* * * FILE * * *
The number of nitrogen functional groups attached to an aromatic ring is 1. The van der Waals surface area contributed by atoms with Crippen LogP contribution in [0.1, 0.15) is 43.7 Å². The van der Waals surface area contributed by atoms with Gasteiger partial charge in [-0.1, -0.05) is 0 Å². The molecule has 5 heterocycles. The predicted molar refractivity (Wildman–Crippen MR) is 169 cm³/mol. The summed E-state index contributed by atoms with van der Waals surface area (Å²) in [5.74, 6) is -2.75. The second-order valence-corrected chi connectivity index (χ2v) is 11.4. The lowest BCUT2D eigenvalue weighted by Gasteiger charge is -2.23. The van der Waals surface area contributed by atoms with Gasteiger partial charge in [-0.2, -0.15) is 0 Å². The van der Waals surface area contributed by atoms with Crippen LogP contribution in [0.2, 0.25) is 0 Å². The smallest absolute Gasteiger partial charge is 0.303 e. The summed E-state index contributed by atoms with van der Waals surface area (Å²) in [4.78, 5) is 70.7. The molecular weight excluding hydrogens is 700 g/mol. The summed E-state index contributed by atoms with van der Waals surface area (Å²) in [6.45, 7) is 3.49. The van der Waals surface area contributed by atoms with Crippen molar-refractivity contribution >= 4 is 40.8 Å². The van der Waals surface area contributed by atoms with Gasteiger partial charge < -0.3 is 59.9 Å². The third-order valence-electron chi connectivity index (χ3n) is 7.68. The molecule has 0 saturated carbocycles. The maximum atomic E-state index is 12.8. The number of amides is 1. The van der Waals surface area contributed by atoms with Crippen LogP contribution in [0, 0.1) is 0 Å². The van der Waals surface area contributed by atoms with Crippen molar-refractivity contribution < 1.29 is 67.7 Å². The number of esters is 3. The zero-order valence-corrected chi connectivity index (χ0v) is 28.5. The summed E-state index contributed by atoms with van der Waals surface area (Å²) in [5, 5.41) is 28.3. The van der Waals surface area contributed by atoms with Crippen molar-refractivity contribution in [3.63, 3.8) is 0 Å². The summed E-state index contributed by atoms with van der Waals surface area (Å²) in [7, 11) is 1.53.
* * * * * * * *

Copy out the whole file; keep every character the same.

The number of nitrogen functional groups attached to an aromatic ring is 1. The van der Waals surface area contributed by atoms with Crippen LogP contribution in [0.1, 0.15) is 43.7 Å². The van der Waals surface area contributed by atoms with Gasteiger partial charge in [-0.1, -0.05) is 0 Å². The molecule has 5 heterocycles. The predicted molar refractivity (Wildman–Crippen MR) is 169 cm³/mol. The summed E-state index contributed by atoms with van der Waals surface area (Å²) in [5.74, 6) is -2.75. The second-order valence-corrected chi connectivity index (χ2v) is 11.4. The lowest BCUT2D eigenvalue weighted by Gasteiger charge is -2.23. The van der Waals surface area contributed by atoms with Gasteiger partial charge in [-0.2, -0.15) is 0 Å². The van der Waals surface area contributed by atoms with Crippen LogP contribution in [0.2, 0.25) is 0 Å². The smallest absolute Gasteiger partial charge is 0.303 e. The summed E-state index contributed by atoms with van der Waals surface area (Å²) in [4.78, 5) is 70.7. The molecular weight excluding hydrogens is 700 g/mol. The summed E-state index contributed by atoms with van der Waals surface area (Å²) in [6.45, 7) is 3.49. The van der Waals surface area contributed by atoms with Crippen molar-refractivity contribution >= 4 is 40.8 Å². The van der Waals surface area contributed by atoms with Gasteiger partial charge < -0.3 is 59.9 Å². The third-order valence-electron chi connectivity index (χ3n) is 7.68. The molecule has 0 saturated carbocycles. The maximum atomic E-state index is 12.8. The number of amides is 1. The van der Waals surface area contributed by atoms with Crippen LogP contribution in [0, 0.1) is 0 Å². The van der Waals surface area contributed by atoms with Crippen molar-refractivity contribution < 1.29 is 67.7 Å². The number of esters is 3. The zero-order valence-corrected chi connectivity index (χ0v) is 28.5. The summed E-state index contributed by atoms with van der Waals surface area (Å²) in [5, 5.41) is 28.3. The van der Waals surface area contributed by atoms with Crippen molar-refractivity contribution in [3.63, 3.8) is 0 Å². The summed E-state index contributed by atoms with van der Waals surface area (Å²) in [7, 11) is 1.53.